et of impulses, the FT of the result willl not change. But if I use the con=
volution -in-the-frequency domain rule, I convolve with a sinc function, an=
d depending on the width of the rect pulse (again, varied continuously over=
some range that passes the same set of impulses), I will have Sinc functio=
ns of varying "spread". So how do I explain using the convolution rule only=
that I get a FT result that does not vary as the rect width varies?

Bob
```
```On Monday, July 17, 2017 at 9:27:46 PM UTC-4, radam...@gmail.com wrote:
> Robert
>=20
> Thanks. I'm not really having any problem, this is a purely theoretic que=
stion.=20
>=20
> The point I'm trying to make is that the width of the multiplying rect pu=
lse can vary continuously over some range and as long as it passes the same=
set of impulses, the FT of the result willl not change. But if I use the c=
onvolution -in-the-frequency domain rule, I convolve with a sinc function, =
and depending on the width of the rect pulse (again, varied continuously ov=
er some range that passes the same set of impulses), I will have Sinc funct=
ions of varying "spread". So how do I explain using the convolution rule on=
ly that I get a FT result that does not vary as the rect width varies?

it's a good question and similar to the reconstruction formula when the ban=
dwidth is *known* to be less than the Nyquist frequency.

Bob, do you do Stack Exchange yet?  just like how markets change when somet=
hing like Amazon comes on the scene, comp.dsp is becoming like Borders book=
store.  i might ask this question, (or the one that is more interesting to =
me about reconstruction) on the dsp.se site.

r b-j

```
```On Monday, July 17, 2017 at 9:27:46 PM UTC-4, radam...@gmail.com wrote:
\>=20
> Thanks. I'm not really having any problem, this is a purely theoretic que=
stion.=20
>=20
> The point I'm trying to make is that the width of the multiplying rect pu=
lse can vary continuously over some range and as long as it passes the same=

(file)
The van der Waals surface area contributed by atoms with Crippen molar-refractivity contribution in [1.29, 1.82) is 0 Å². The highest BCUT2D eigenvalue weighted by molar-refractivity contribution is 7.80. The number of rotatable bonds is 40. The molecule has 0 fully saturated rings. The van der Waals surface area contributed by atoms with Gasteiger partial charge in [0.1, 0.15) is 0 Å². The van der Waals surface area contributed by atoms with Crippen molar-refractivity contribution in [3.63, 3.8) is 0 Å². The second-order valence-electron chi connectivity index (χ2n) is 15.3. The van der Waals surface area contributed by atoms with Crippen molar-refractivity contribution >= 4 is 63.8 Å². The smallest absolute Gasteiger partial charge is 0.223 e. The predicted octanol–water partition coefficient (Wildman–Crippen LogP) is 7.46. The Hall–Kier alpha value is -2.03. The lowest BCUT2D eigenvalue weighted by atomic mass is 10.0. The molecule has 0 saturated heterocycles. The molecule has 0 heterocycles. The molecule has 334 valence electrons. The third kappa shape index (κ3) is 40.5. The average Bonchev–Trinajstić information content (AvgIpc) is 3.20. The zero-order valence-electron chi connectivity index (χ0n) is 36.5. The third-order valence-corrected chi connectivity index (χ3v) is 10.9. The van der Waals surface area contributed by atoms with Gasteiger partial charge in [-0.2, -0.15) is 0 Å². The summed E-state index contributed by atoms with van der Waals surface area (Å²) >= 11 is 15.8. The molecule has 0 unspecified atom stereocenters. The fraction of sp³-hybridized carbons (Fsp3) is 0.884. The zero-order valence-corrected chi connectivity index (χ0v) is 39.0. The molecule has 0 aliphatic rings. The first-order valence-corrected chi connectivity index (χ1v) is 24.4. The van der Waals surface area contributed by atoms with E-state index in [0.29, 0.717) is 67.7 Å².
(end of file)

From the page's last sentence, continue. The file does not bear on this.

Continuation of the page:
set of impulses, the FT of the result willl not change. But if I use the c=
onvolution -in-the-frequency domain rule, I convolve with a sinc function, =
and depending on the width of the rect pulse (again, varied continuously ov=
er some range that passes the same set of impulses), I will have Sinc funct=
ions of varying "spread". So how do I explain using the convolution rule on=
ly that I get a FT result that does not vary as the rect width varies?
>=20

so Bob, i spent about 80 minutes spiffying this up with LaTeX and the quest=
ion (with me swapping time and frequency domains w.r.t. your question) is p=
resented as in the DSP Stack Exchange:

https://dsp.stackexchange.com/questions/42495/implication-of-sampling-and-r=
econstruction-theorem=20

wanna look at that and make sure i don't misrepresent the question?
```
```Thanks!

Looks good to me, I think you're right that the dual problem occurs in
reconstruction. Thanks for putting in the effort.

Bob
```
```On Tuesday, July 18, 2017 at 6:46:56 AM UTC-4, radam...@gmail.com wrote:
> Thanks!
>
> Looks good to me, I think you're right that the dual problem occurs in
reconstruction. Thanks for putting in the effort.
>

i really stripped the question down and asked it on the math Stack Exchange.

https://math.stackexchange.com/questions/2362378/another-mathy-question-from-the-signal-processing-community

it has an answer right away.  the math guys have a notation that replaces the rect()
or the unit step that i have to get used to.

so i still haven't groked the whole thing yet.

L8r,

r b-j

```
```Very interesting , I'll see if I can wade through it.

Thanks again !

Bob
```